Vbias is a bias voltage that controls the operation of isolation transistor N10. Prior designs have coupled Vbias to Vdd. This turns transistor N10 on when Vdd is present, allowing the logic gate as a typical push-pull output. When Vdd is removed in prior designs, transistor N10 will turn off, preventing transistor N11 from conducting current from I/O pad 15. This prevents excess power dissipation in transistor N11 as well as reducing power-down losses in circuits where powered circuits are coupled to I/O pad 15. Transistor N12 is controlled by Vbias to prevent damage to a receiver circuit from voltages imposed on I/O pad 15 in excess of Vdd.

The prior designs have a disadvantage in that transistors N10 and N12 are overstressed by voltages imposed on I/O pad 15 when Vdd is removed (causing the Vdd nodes to be at ground potential) or when Vdd falls sufficiently below a voltage imposed on I/O pad 15. Overshoot present due to long lines connected to A/C signals that may be present on I/O pad 15 increase the stress on transistors N10 and N12. The present invention controls Vbias to produce a desired voltage at the gates of transistors N10 and N12 both when Vdd is present and when Vdd is removed. The voltage is less than or equal to one diode drop, reducing the stress on transistors N10 and N12, while keeping them turned off.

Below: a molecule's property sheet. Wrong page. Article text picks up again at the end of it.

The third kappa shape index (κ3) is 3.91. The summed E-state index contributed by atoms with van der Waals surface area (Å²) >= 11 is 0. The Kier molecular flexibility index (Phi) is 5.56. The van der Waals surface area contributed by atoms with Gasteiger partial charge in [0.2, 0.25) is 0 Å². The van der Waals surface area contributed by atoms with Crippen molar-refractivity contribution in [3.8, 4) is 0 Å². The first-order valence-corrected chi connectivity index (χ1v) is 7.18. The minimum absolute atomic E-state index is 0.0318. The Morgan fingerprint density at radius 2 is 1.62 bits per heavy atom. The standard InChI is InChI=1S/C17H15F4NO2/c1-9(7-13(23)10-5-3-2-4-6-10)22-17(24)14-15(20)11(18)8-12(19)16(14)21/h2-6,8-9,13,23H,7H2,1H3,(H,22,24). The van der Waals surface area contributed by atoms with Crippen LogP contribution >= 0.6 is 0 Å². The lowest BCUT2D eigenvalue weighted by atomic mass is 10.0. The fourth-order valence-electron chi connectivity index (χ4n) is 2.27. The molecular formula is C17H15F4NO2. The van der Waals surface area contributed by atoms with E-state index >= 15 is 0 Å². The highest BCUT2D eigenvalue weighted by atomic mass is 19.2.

Table 1 illustrates the desired operation of Vbias to protect isolation transistors N10 and N12 in the presence of voltages as high as 2.4V on I/O pad 15 with and without Vdd applied to the circuit. When Vdd is present, Vbias should be held at Vdd. When Vdd is removed and I/O pad 15 has a voltage present, Vbias is held at a voltage approximating the value of Vdd that is present during normal operation (in this case 1.8V).